Ironically, the celibacy advocate would have had a a stroke had he known about the last two members of the Kellogg Crew, the duo known as The S&M Team.
No, I don’t mean Demolition.
I mean, Tom Zenk & Greg Gagne, whose unfortunate team name was short for “Sales & Marketing”.
Before any actual wrestling could begin, there was business to take care of, like this motivational speaker who was there to remind the crowd of General Mills’s devious marketing tactics, and how Kellogg’s would crush them with their new, competitive cereals.
After all, who wanted to sell Honey Nut Cheerios when they could market…
His enthusiasm would have been even more convincing if he hadn’t had to glance at the box to remember the name of the cereal. It wasn’t just well-established honey-sweetened oat cereals that the new marketing blitz targeted; there were even bigger fish to fry, like the health-conscious raisin bran market.
“Move over, Total Raisin Bran….
And they did, for nearly five whole years.
The speaker then cut a promo on Kix and how it hadn’t tasted good in years…
…after which he appropriately punted the box of that same cereal into what would have been the fourth row (had there been any chairs set up on that side of the room).
After scolding Michael Jordan for selling out to the inferior cereal company…
…and after quoting “Network”…
…he gave a Churchill-style speech about Kellogg’s new aggressive strategies to defeat the Nazis and/or General Mills.
The first match pitted Total The Terrible against the new kid on the block, Nutri Rockne, named for both Kellogg’s line of inedible Nutri-Grain cereals and football star Knute Rockne (then dead for six decades).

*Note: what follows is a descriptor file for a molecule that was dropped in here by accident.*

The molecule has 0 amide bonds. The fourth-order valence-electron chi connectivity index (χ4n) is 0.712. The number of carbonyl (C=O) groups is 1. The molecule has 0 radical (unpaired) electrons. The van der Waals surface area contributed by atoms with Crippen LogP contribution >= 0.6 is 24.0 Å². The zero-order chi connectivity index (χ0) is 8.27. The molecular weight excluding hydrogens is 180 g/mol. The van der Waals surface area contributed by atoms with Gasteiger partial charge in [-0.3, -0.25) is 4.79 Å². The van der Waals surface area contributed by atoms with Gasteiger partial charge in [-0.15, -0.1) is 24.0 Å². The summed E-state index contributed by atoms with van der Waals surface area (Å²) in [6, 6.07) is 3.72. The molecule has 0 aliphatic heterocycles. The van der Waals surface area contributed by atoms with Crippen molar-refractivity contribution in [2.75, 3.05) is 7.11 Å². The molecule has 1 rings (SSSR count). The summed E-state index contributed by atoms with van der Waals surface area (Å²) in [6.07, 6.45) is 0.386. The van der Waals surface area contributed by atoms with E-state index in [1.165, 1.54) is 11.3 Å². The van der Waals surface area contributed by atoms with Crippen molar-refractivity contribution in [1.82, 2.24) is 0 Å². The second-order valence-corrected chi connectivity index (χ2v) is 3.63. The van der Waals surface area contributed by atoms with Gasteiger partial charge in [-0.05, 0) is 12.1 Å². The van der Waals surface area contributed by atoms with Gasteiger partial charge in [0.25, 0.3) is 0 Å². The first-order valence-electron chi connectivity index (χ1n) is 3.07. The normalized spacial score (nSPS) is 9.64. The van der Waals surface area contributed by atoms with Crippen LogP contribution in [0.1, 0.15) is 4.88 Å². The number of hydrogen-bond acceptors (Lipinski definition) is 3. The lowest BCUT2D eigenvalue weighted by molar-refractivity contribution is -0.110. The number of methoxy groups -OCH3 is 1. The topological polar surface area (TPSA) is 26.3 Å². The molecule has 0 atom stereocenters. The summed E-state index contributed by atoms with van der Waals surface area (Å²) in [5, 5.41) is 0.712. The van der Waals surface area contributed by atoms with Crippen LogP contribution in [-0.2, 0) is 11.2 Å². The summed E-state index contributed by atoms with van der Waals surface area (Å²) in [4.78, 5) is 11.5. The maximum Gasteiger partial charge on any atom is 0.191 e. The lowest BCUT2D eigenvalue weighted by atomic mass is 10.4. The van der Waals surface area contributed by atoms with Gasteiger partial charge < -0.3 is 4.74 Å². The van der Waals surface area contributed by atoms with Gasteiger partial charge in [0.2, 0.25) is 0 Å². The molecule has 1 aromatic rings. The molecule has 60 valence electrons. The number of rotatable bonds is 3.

The ring announcer commentated the action on a live mic while subtly plugging Kellogg’s products. For instance, there was this bit of expert insight:
“Nutri Rockne, ladies and gentlemen, is energized by the vitamins and minerals in Nutri-Grain cereal!”
This wasn’t strictly true, of course. Video evidence suggests there was only one lady in the entire audience.
Still, Nutri had enough mega-nutrients to power his way to victory with a splash.
It was then time for another speaker from England, whom the ring announcer graciously pointed out was 5’5”. That’s 165 cm.
Shockingly, the five-foot-five presenter casually dismissed the evening’s athletic portion as “joke wrestling matches”, no doubt drawing the ire of Nutri Rockne.
Not to be outdone by the first guy, this Englishman unleashed a barrage of war metaphors to spell out the company’s new strategy aimed at damaging their rival’s brands at all costs.
Not only would they roll out a line of suspiciously similar competing cereals, but they’d be issuing new coupons!
It was then time for Mr. O-Portunity, named for Kellogg’s new and short-lived Honey & Nut Crunch O’s, to take on the representative for Honey Nut Cheerios…
…who, for heel heat, shouted at the fans that he was more nutritious.
Mr. Safety Wayne Bloom made sure to clear away the many bits of cereal littering the ring before engaging in any grappling.
The announcers warned the audience that Honeybee Bloom might use such dirty tricks as illegal body slams and illegal dropkicks. And no, I have no idea what such maneuvers would entail. He couldn’t mean that body slams and dropkicks were themselves illegal, as I’m pretty sure the AWA had been allowing such high-risk moves for months.
In a less-than-ringing endorsement of the action, the same ring announcer who had previously announced the match as having a fifteen-minute time limit…
…now informed the crowd at the 5:40 mark that eight minutes had elapsed, with only two minutes remaining, and so could the wrestlers please get the hell out of the ring ASAP.